In Washington, President Bush again defended Sharon's move.

"I have constantly said Israel should defend herself," Bush said. "We would be doing the same thing. This country will defend our people."

Bush's own stated doctrine is to reserve the right to strike potential terrorists or threats pre-emptively, and he has done so twice: once in Afghanistan following the September 11, 2001, terrorist attacks, and earlier this year, toppling Iraqi leader Saddam Hussein, whom he said possessed weapons of mass destruction.

"We are also mindful when we make decisions, as the prime minister should be, that he fully understand the consequences of any decision," Bush said. He also said Sharon should be careful not to act in a way "that would cause the violence to escalate."

The statements follow violence at a disputed border area in southern Lebanon, near Syria and Israel.
Well then Mr. Bush, I guess Mr. Sharon wasn't careful enough, eh? And uh, how's it going in Afghanistan and Iraq lately, anyway?

:: Deb 5:54 PM :: permalink :: [0] comments :: links to this post ::

The following quote is from a NASA report that's almost a year old:
A NASA study finds that perennial sea ice in the Arctic is melting faster than previously thought—at a rate of 9 percent per decade. If these melting rates continue for a few more decades, the perennial sea ice will likely disappear entirely within this century, due to rising temperatures and interactions between ice, ocean and the atmosphere that accelerate the melting process.
Thanks to FARK for the link.

:: Deb 11:45 AM :: permalink :: [0] comments :: links to this post ::


:: Deb 11:08 AM :: permalink :: [0] comments :: links to this post ::

:: 10.06.2003 ::  

So here's this week's image:

I took this of a lighthouse in Maine last summer.

:: Deb 5:10 PM :: permalink :: [0] comments :: links to this post ::

Saw this on FARK this morning:
MAJDAL SHAMS, Golan Heights — Israeli warplanes bombed an alleged Islamic Jihad training base in Syria Sunday, attacking deep inside the neighboring country for the first time in three decades and widening its pursuit of Palestinian militants.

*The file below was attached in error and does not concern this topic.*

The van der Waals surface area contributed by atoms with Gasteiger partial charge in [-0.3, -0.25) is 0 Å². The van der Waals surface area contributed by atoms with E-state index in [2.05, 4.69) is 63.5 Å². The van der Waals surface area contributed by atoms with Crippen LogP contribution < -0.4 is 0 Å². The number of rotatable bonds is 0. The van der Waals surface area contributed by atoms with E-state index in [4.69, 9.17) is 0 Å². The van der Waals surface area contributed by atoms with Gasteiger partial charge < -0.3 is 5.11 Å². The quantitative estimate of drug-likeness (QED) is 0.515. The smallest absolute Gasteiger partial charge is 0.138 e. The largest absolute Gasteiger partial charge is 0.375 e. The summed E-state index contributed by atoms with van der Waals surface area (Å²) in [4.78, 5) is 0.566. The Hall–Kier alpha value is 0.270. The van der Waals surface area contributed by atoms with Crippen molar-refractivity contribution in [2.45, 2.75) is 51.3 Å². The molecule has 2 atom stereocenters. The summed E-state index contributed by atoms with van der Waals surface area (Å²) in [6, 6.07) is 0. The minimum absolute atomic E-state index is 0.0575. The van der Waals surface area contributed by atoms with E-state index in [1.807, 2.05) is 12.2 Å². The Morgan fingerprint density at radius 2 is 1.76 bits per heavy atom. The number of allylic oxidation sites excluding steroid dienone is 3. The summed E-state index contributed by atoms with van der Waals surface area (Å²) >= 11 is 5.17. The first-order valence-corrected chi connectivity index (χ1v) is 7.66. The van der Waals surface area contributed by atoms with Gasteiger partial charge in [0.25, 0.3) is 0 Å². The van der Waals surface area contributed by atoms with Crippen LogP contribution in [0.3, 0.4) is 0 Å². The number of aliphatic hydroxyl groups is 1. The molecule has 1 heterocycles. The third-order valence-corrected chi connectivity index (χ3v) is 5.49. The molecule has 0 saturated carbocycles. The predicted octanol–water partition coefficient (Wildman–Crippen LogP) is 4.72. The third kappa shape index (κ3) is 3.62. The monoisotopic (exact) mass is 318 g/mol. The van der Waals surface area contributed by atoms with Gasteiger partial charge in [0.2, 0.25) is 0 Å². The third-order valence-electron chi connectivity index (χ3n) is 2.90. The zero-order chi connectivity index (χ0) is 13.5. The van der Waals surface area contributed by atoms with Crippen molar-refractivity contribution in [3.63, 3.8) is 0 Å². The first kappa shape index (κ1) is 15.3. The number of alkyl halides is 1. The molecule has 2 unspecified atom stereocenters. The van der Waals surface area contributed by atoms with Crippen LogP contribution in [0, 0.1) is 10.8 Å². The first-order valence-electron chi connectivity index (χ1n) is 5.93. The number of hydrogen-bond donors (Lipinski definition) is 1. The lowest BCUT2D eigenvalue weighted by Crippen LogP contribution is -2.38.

Now, further down in this article is the following statement:
The raid was a dramatic new tactic for Israel in its attempts to stop Palestinian militants. Closures, assassinations and military strikes into Palestinian areas have failed to stop homicide attacks, and Washington strongly opposes expelling Palestinian leader Yasser Arafat as Israel has threatened. [emphasis added]
Now, I remember reading very recently about Bush wanting Arafat out of office, so I'm not sure what Fox is talking about... but Israel's actions yesterday are no surprise to some.

:: Deb 11:14 AM :: permalink :: [0] comments :: links to this post ::

:: 10.03.2003 ::  

Study: Wrong impressions helped support Iraq war
Knight Ridder Newspapers

WASHINGTON - A majority of Americans have held at least one of three mistaken impressions about the U.S.-led war in Iraq, according to a new study released Thursday, and those misperceptions contributed to much of the popular support for the war.

The three common mistaken impressions are that:
- U.S. forces found weapons of mass destruction in Iraq.
- There's clear evidence that Iraqi President Saddam Hussein worked closely with the Sept. 11 terrorists.
- People in foreign countries generally either backed the U.S.-led war or were evenly split between supporting and opposing it.

Overall, 60 percent of Americans held at least one of those views in polls reported between January and September by the Program on International Policy Attitudes, based at the University of Maryland in College Park, and the polling firm, Knowledge Networks based in Menlo Park, Calif.


The analysis released Thursday also correlated the misperceptions with the primary news source of the mistaken respondents. For example, 80 percent of those who said they relied on Fox News and 71 percent of those who said they relied on CBS believed at least one of the three misperceptions.